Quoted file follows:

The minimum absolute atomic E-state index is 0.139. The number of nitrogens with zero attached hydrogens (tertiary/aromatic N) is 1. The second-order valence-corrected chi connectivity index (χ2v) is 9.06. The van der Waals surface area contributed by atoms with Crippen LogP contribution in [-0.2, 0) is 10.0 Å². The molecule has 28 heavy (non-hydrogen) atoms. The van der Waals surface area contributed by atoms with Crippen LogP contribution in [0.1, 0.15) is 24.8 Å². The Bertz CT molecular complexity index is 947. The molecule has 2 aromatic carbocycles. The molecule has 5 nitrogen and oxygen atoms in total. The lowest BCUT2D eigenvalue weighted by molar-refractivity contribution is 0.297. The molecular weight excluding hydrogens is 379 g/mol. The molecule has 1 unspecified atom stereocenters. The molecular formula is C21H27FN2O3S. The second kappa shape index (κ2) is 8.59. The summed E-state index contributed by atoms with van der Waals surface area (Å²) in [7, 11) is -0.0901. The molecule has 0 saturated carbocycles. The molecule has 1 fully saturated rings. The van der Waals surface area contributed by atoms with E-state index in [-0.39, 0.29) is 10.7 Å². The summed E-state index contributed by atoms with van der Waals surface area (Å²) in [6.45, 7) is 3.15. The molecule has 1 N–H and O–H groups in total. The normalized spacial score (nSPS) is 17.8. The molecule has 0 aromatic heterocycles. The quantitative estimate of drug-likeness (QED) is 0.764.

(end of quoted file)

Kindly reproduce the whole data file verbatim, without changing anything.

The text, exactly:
The minimum absolute atomic E-state index is 0.139. The number of nitrogens with zero attached hydrogens (tertiary/aromatic N) is 1. The second-order valence-corrected chi connectivity index (χ2v) is 9.06. The van der Waals surface area contributed by atoms with Crippen LogP contribution in [-0.2, 0) is 10.0 Å². The molecule has 28 heavy (non-hydrogen) atoms. The van der Waals surface area contributed by atoms with Crippen LogP contribution in [0.1, 0.15) is 24.8 Å². The Bertz CT molecular complexity index is 947. The molecule has 2 aromatic carbocycles. The molecule has 5 nitrogen and oxygen atoms in total. The lowest BCUT2D eigenvalue weighted by molar-refractivity contribution is 0.297. The molecular weight excluding hydrogens is 379 g/mol. The molecule has 1 unspecified atom stereocenters. The molecular formula is C21H27FN2O3S. The second kappa shape index (κ2) is 8.59. The summed E-state index contributed by atoms with van der Waals surface area (Å²) in [7, 11) is -0.0901. The molecule has 0 saturated carbocycles. The molecule has 1 fully saturated rings. The van der Waals surface area contributed by atoms with E-state index in [-0.39, 0.29) is 10.7 Å². The summed E-state index contributed by atoms with van der Waals surface area (Å²) in [6.45, 7) is 3.15. The molecule has 1 N–H and O–H groups in total. The normalized spacial score (nSPS) is 17.8. The molecule has 0 aromatic heterocycles. The quantitative estimate of drug-likeness (QED) is 0.764.